have been misdiagnosed or just thought of as hyperactive and disruptive. The early symptoms of childhood bipolar disorder, distractibility, irritability, and hyperactivity are also the signs of attention deficit hyperactivity disorder (ADHD)(Harvard Mental Health Letter, March 1997). It is mainly for this reason that many cases might be misdiagnosed as ADHD and the prevalence of bipolar disorder in children could be much higher. A person suffering from bipolar disorder alternates from manic states to those of depression. These emotional states can alternate cyclically or one mood may dominate over the other. It is also possible for the two to be mixed or combined with each other. When the sufferer is in a manic phase of the disorder they may exhibit many unusual behaviors that are not normally present in their everyday life. Elation is probably the most obvious component, and it is often misplaced and without any real reason for being in this mood. Manic episodes bring with them extreme self-confidence and energy to meet people and engage in all sorts of activities and adventures. It is not uncommon to be unable to understand what a person in a manic state is saying because they are talking loud and fast, and can jump from one subject to the next without any provocation or knowing why. Irritability and lack of attention span are also trademarks of this state. In its most extreme, mania can also bring about violence and rage from the individual. During this period the sufferer often enrolls themselves in many activities or responsibilities that they cannot fulfill after the mania subsides, lending to further problems even after the episode has subsided (Encyclopedia Britannica, 23:847). The depressive state is the darker side of this disorder. There are two types of the depressive state, the agitated state and the retarded state. In the agitated state one may have sustained tension, over-activity, despair and possibly have apprehensive delusions. For the retarded state the stage becomes darker still as their activity is slowed and can almost become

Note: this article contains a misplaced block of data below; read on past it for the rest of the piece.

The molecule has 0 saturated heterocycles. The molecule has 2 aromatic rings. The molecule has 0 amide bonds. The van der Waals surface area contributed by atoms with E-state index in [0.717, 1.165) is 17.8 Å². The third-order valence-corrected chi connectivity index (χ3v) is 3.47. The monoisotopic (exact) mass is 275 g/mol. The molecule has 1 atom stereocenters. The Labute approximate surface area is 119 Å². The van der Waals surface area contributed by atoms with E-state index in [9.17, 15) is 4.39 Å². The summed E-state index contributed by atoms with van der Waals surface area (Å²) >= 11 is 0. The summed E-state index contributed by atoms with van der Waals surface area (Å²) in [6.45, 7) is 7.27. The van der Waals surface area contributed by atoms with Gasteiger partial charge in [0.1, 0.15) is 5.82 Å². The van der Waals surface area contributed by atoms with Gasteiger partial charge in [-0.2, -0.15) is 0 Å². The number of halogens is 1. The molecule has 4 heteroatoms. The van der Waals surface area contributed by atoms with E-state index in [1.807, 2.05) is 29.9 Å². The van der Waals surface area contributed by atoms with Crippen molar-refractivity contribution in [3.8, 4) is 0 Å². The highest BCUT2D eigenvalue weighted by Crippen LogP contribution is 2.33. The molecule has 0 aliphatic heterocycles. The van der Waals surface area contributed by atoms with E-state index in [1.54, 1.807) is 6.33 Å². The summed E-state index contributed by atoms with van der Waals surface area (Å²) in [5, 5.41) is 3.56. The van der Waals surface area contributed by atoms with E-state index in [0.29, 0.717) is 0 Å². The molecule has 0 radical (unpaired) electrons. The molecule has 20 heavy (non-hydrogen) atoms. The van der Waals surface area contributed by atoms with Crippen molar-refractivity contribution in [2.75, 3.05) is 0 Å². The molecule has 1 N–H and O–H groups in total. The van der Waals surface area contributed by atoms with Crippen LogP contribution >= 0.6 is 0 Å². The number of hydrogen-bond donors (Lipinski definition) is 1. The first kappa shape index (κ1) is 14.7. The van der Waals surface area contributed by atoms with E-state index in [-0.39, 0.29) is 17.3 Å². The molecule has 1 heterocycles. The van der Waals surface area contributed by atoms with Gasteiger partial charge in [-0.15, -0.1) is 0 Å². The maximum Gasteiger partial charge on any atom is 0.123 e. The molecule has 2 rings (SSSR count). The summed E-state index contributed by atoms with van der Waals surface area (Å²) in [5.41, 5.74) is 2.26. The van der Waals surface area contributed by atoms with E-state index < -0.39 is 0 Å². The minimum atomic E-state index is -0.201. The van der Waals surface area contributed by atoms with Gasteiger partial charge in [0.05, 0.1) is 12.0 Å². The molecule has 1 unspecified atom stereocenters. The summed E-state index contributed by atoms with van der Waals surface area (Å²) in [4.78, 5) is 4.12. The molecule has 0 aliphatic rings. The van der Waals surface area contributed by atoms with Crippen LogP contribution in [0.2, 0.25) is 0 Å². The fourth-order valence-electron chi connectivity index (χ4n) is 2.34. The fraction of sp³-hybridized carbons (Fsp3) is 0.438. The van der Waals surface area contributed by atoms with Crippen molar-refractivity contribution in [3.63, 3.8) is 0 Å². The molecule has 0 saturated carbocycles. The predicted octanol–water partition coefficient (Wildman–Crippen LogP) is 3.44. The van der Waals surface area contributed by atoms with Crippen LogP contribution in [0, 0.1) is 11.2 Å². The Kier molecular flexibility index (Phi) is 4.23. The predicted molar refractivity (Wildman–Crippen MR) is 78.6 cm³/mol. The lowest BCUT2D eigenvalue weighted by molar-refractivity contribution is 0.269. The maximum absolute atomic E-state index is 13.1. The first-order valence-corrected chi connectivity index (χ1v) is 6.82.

catatonic. The patient is dejected and sad, and beats himself down with self-degrading talk. Suicide is most likely to happen in the depressive side of bipolar disorder and the patient must be closely watched for suicidal...